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nanoc is a web publishing system written in Ruby.

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nanoc 3

nanoc is a simple but very flexible static site generator written in Ruby. It operates on local files, and therefore does not run on the server. nanoc “compiles” the local source files into HTML (usually), by evaluating eRuby, Markdown, etc.


nanoc3's web site, which can be found at, contains a few useful resources to help you get started with nanoc:

It is probably also worth checking out and perhaps subscribing to the discussion groups:

Source Code Documentation

The source code is structured in a few directories:

  • bin contains the commandline tool aptly named nanoc

  • lib

    • nanoc

      • base contains the bare essentials necessary for nanoc to function

      • cli contains the commandline interface

      • data_sources contains the standard data sources (Nanoc3::DataSource subclasses), such as the filesystem data source

      • helpers contains helpers, which provide functionality some sites may find useful, such as the blogging and tagging helpers

      • extra contains stuff that is not needed by nanoc itself, but which may be used by helpers, data sources, filters or VCSes.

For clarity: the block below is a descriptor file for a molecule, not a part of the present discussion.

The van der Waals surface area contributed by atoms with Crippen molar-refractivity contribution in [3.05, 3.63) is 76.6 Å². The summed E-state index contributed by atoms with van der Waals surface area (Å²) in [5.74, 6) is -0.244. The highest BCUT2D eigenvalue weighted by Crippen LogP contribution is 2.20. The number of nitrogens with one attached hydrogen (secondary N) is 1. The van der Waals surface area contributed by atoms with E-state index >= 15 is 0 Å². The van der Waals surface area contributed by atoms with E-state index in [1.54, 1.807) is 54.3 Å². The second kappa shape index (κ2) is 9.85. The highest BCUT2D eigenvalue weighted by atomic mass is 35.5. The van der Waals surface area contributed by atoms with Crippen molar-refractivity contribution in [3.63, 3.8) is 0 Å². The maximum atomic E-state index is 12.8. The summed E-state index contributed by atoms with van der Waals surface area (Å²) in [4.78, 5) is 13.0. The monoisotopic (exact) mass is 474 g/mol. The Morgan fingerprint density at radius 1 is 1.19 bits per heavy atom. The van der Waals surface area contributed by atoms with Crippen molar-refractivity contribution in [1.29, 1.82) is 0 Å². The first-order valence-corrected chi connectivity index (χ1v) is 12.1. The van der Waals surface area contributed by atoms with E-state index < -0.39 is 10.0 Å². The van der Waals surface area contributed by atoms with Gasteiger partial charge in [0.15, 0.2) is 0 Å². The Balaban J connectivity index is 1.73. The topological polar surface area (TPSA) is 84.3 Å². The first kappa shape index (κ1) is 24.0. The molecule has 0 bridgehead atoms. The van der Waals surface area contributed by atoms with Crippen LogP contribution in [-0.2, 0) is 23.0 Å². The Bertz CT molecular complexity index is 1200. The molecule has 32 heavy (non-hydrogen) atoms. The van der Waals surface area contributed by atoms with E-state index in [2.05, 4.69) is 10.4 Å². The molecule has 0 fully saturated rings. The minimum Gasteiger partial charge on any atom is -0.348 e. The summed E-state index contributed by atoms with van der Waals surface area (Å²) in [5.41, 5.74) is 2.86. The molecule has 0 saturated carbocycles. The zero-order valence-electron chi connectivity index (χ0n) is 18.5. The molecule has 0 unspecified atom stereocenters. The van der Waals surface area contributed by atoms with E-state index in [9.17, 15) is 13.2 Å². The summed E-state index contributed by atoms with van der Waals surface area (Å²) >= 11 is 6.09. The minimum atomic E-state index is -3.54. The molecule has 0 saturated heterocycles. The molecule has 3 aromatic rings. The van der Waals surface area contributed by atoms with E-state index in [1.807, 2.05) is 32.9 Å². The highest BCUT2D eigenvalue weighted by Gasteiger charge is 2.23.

• filters contains the standard filters (Nanoc3::Filter subclasses) such as ERB, Markdown, Haml, …

  • test contains testing code, structured in the same way as lib/nanoc

The namespaces (modules) are organised like this:

  • Nanoc3 is the namespace for everything nanoc-related (obviously). The classes in 'lib/nanoc3/base' are part of this module (not Nanoc3::Base which does not exist)

    • CLI containing everything related to the commandline tool.

    • DataSources contains the data sources

    • Helpers contains the helpers

    • Extra contains useful stuff not needed by nanoc itself

    • Filters contains the (textual) filters

The central class in nanoc is Nanoc3::Site, so you should start there if you want to explore nanoc from a technical perspective.


nanoc itself can be used without installing any dependencies. Some components, however, do have dependencies:


mime-types, rack

documentation generation

rdoc (2.4 or newer), yardoc


rubygems (1.3 or newer)

You may need to manually install the rdoc gem and update the rubygems installation.


(In alphabetical order)

  • Colin Barrett

  • Dmitry Bilunov

  • Christian Plessl

  • Šime Ramov

  • “Soryu”

  • Dennis Sutch

Special thanks to Ale Muñoz.


You can reach me at <>.

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